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Marangoni Flow Driven Maze Solving

  • Kohta Suzuno
  • Daishin Ueyama
  • Michal Branicki
  • Rita Tóth
  • Artur Braun
  • István LagziEmail author
Chapter
Part of the Emergence, Complexity and Computation book series (ECC, volume 23)

Abstract

Algorithmic approaches to maze solving problems and finding shortest paths are generally NP-hard (Non-deterministic Polynomial-time hard) and thus, at best, computationally expensive. Unconventional computational methods, which often utilize non-local information about the geometry at hand, provide an alternative to solving such problems much more efficiently. In the past few decades several chemical, physical and other methods have been proposed to tackle this issue. In this chapter we discuss a novel chemical method for maze solving which relies on the Marangoni flow induced by a surface tension gradient due to a pH gradient imposed between the entrance and exit of the maze. The solutions of the maze problem are revealed by paths of a passive dye which is transported on the surface of the liquid in the direction of the acidic area, which is chosen to be the exit of the maze. The shortest path is visualized first, as the Marangoni flow advecting the dye particles is the most intense along the shortest path. The longer paths, which also solve the maze, emerge subsequently as they are associated with weaker branches of the chemically-induced Marangoni flow which is key to the proposed method.

Keywords

Surface Tension Short Path Solution Path Surface Tension Gradient Fatty Acid Molecule 
These keywords were added by machine and not by the authors. This process is experimental and the keywords may be updated as the learning algorithm improves.

Notes

Acknowledgments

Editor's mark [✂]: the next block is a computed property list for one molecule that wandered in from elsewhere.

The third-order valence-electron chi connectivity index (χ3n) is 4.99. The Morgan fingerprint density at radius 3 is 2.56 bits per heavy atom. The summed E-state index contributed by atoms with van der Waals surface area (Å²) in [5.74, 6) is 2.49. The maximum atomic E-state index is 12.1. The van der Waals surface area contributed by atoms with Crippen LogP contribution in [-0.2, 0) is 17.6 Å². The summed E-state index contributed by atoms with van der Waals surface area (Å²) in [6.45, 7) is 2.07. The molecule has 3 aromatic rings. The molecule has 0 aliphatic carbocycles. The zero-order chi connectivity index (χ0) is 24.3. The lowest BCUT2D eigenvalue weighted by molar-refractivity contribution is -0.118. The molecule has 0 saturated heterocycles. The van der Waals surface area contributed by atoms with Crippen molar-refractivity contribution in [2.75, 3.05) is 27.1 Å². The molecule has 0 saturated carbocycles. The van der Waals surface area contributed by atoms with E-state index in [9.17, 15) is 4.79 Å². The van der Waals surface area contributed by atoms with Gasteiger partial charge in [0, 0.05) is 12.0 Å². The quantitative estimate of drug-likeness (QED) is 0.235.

Authors acknowledge the financial support of the Hungarian Scientific Research Fund (OTKA K104666). A.B. is grateful for financial support from the Swiss National Science Foundation project no\(^{\circ }\) #200021-137868. R. T. is grateful for financial support from the Swiss National Science Foundation Marie Heim Vögtlin Fellowship No. PMPDP2-139689/1. K.S., D.U. and I.L. gratefully acknowledge the financial support of the National Research, Development and Innovation Office of Hungary (TÉT_12_JP-1-2014-0005).

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Copyright information

© Springer International Publishing Switzerland 2017

Authors and Affiliations

  • Kohta Suzuno
    • 1
  • Daishin Ueyama
    • 1
  • Michal Branicki
    • 2
  • Rita Tóth
    • 3
  • Artur Braun
    • 3
  • István Lagzi
    • 4
    Email author
  1. 1.Graduate School of Advanced Mathematical SciencesMeiji UniversityTokyoJapan
  2. 2.School of MathematicsUniversity of EdinburghEdinburghUK
  3. 3.Laboratory for High Performance CeramicsEmpa, Swiss Federal Laboratories for Materials Science and TechnologyDübendorfSwitzerland
  4. 4.Department of PhysicsBudapest University of Technology and EconomicsBudapestHungary

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